Lecture Series Offers Journalism Students Involvement Opportunities
Shawn de Jong, Michaela Plunkett,
and Leon Ha
The Journalism program is a hot spot these days. Besides having a top-notch faculty that has won major national awards, like the Pulitzer and the Freedom Forum Journalism Teacher of the Year Award, and a lengthy roster of well-known alumni, journalism is moving forward with real-world opportunities that are loudly resonating across campus.
The Lecture Series in Broadcast and the Media, generously funded by David M. Kantor ’79 and his wife Teena this past year, is a prime example of how the program tries to expose students to the profession. To breath life into the series, faculty selected a committee of students to conceptualize, organize and implement events to bring key journalists to Amherst for discussion of major topics. This year’s focus: “After Katrina: How Radio Saved the City of New Orleans” in November; “SportsNight UMass” in April; and “The Journalist in Iraq” in May.
Weekly the committee of seven gathered, along with their faculty advisor to offer some guidance, to brainstorm and to get the ball rolling. “Initially we sent out questionnaires to students to find out their interests—and we got back quite a range of responses,” says Shawn de Jong ’07. “Ultimately, current events dictated each theme and then the speakers. For Hurricane Katrina, for example, we had radio broadcasters from New Orleans who stayed on the air during the storm.”
That event grew not only out of one of the biggest news stories in years but also to counter the myth that “radio is dead.” As the capacity crowd learned, radio is more vital than ever to the media mix, serving a unique and necessary public service role. Several students subsequently wrote essays about their new view of the power of journalism to save people’s lives and make the world better, noting that they had a more inspired sense of the importance of the field.
While exploring the SportsNight concept, the committee found several high-profile alumni in sports journalism jobs ranging from promotion to sportscasting to sports statistics. They decided to bring them together (a feat in itself considering their tight work schedules) for a spirited discussion of careers in sports media with some entertaining sports trivia and contests. Aside from being fun, the event, which intersected with the Red Sox season opener, created some unique networking experiences. Panelist Dan Wetzel ’94, sports columnist for yahoo.com and coauthor of Glory Road, has been in email contact with more than a dozen students offering career advice and encouragement. Wendi Nix MS’97, sportscaster for WHDH in Boston, has offered help with the journalism internship program.
Jill Carroll’s abduction was the catalyst for the Iraq event. For that panel the committee lined up Anne Cooper from the Committee to Protect Journalists to give the big picture of issues facing journalists worldwide, Legal Studies professor David Mednicoff, who is well known for his media commentary on Middle East issues, and reporter/writer Jackie Spinner after seeing her on the Lehrer NewsHour speaking about her new book Tell Them I Didn’t Cry. Despite a last minute cancellation by Spinner due to a death in her family, coverage of the event was linked to Jim Romenesko’s column on pointer.org, a must-read for those in the media, so the event reached a global audience.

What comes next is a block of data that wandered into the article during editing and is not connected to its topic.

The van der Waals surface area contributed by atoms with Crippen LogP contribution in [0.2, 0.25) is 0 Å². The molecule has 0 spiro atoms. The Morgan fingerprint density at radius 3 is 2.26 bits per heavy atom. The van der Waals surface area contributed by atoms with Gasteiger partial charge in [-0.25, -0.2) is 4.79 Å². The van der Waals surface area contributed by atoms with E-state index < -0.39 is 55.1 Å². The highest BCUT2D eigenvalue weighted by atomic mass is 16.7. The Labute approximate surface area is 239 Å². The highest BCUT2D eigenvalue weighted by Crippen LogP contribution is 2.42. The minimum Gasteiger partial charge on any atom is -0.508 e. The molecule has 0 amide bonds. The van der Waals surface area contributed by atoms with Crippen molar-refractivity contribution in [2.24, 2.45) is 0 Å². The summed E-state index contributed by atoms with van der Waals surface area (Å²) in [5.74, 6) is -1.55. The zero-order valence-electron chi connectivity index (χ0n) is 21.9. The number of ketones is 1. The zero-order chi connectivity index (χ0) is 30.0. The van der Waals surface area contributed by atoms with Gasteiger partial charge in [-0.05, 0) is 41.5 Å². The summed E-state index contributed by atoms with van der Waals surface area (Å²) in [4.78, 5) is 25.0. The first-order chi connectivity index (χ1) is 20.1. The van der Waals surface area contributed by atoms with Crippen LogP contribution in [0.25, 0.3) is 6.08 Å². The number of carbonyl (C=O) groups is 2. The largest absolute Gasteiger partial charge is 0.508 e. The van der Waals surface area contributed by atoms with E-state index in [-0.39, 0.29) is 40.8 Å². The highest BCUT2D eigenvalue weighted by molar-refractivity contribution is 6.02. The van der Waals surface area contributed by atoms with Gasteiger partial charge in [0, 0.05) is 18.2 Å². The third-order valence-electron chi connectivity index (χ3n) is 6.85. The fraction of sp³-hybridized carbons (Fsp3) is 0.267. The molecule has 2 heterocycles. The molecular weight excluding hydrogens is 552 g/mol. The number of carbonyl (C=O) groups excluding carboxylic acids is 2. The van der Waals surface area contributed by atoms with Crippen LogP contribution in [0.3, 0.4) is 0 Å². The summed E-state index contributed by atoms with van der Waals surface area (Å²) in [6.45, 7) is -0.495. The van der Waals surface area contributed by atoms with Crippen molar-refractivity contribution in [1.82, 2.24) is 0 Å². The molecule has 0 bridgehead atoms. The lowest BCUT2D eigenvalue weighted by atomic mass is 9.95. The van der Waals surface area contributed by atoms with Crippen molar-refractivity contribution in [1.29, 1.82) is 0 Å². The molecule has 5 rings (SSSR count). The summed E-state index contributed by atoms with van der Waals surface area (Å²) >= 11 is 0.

Says Emily Moses ’06, “I am proud to say we did a great job on selecting the topics and finding the right people to participate. I was amazed at how well things came together, with everyone working as a team, and I was so impressed with the turnout. I wrote stories for the Collegian and did public service announcements to get the word out. The experience encouraged me to venture into event planning as a profession.”
For Amber Vaillancourt ’06 this leadership role was “like an open canvas—an amazing opportunity to draw on alumni to show what a career in journalism can become. I played many roles: publicity, schedule planning, advertising, moderator, menu selector, and hostess. Being able to spend time with the panelists was great, and I got a detailed, inside look at the kinds of journalism jobs available. I also saw some of the rewards of being a journalist, which reaffirms why I am a journalism major.”
All the students agree, the experience was a tremendous ride—albeit, sometimes like a rollercoaster. The team learned to roll with logistical nightmares: unexpected flight delays, last-minute cancellations, and family illnesses, and all the routine roadblocks that event planning inevitably encounters. They became, says faculty advisor B.J. Roche, “a crack, well-organized, endearing team. Each member brought something different to the table, and each stepped up with grace and humor. The idea was for them to handle everything—and they did.”
June 14, 2006